More importantly, I’m arguing the nature of consent. Crazy people don’t get to give or revoke consent that they wouldn’t have given in their sane state of mind. We use statements of will and the opinion of the family to determine the most ethical course of action here. This is beyond doubt. In this case the known statements of will and the opinion of those who knew the patient best line up. The effect of what you’re very literally arguing is that we should ignore the wishes of sane people and their families and instead let the crazies call the shots in serious matter of consent.

            • Crazy people still have civil rights. There may be things they can’t do, just like blind people can’t drive cars. that doesn’t mean they don’t have exactly the same rights as everyone else. There is no right to execute a legal document if long-standing common law and current legal requirements can’t be met, particularly when the document requires the law to enforce distribution of property affecting others.

              • That’s not quite right either… For instance, states have the authority to establish voting qualifications, and those qualifications can be related to things like residency, citizenship, criminal record, or, more relevant to this conversation: mental capacity. Mentally inform people *do not* have *exactly* the same civil rights as everyone else, particularly if you have taken certain actions to give some of them up. Relevant: If you commit yourself to a mental institution, depending on where you are and the facts of the case, your mileage may vary, but you almost certainly give up *some* of your civil rights.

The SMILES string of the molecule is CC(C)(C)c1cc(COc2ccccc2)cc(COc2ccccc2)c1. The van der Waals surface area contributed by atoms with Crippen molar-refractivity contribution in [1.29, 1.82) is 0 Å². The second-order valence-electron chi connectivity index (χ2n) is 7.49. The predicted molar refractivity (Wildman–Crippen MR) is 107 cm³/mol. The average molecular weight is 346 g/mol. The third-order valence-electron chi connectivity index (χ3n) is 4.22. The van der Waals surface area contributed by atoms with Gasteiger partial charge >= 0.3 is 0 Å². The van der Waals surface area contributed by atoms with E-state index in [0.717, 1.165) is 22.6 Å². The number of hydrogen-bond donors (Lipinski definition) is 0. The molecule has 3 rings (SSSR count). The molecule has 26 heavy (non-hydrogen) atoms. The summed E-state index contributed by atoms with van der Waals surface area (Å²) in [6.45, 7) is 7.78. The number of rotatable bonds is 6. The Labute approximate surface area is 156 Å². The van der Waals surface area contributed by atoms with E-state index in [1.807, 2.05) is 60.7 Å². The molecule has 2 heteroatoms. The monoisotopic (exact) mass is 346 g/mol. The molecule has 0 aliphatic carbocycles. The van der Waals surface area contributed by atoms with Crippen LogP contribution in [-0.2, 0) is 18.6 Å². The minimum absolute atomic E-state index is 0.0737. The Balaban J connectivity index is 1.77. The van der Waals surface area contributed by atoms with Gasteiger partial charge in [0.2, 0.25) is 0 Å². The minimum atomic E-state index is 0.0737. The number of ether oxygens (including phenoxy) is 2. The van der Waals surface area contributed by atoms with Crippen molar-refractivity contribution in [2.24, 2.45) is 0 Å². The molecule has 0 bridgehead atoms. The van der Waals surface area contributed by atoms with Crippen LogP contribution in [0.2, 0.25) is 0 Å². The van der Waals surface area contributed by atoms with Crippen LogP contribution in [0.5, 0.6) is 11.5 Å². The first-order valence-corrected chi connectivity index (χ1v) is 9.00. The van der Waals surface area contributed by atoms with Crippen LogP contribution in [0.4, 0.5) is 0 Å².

What I find interesting is that if I’m reading this correctly, you seem to be saying that you think that euthanasia requests in the case of dementia in particular, but probably also other types of mental infirmity, is basically null and void the moment it would apply. If someone wants to euthanize in the event that they can’t remember anyone, or anything, and then in the grips of dementia, where they can’t remember anyone or anything, they can nolonger remember the request or grasp why it was made, the previous request becomes void even though the request was made cognizant that for the request to apply they probably wouldn’t understand the request when it came time to act on it.

                I think that if that was spelled out to someone, they might make different choices in the disposition of their death. To use your hypothetical, if Tess knew that in the grips of her dementia, she would resist the lethal injection, and that demented resistance would mean that her wishes were not followed, she might opt in one of her lucid periods to take the injection.

                • Right. I have sometime said to my wife, referencing an individual or character I see on TV, “If I ever get like that, just hit me from behind with a brick.” But that statement should not be governing if I do get like that, and decide that I don’t want the brick.

                  The core American rights are life, liberty, and the pursuit of happiness. The rest are all secondary, and have legally sanctioned qualifications. Life is number #1 for a reason.

                  • I think that’s a particularly weak comparison, but it’s irrelevant, because the answer to “Do you these requests basically unenforceable?” if I’m reading this correctly was “Right”.

                    In that case, let’s go back to your hypothetical… Do you think Tess knew that? Because I think she used the request as peace of mind assuming it *was* enforceable, and that if she knew it wasn’t she would have made other plans.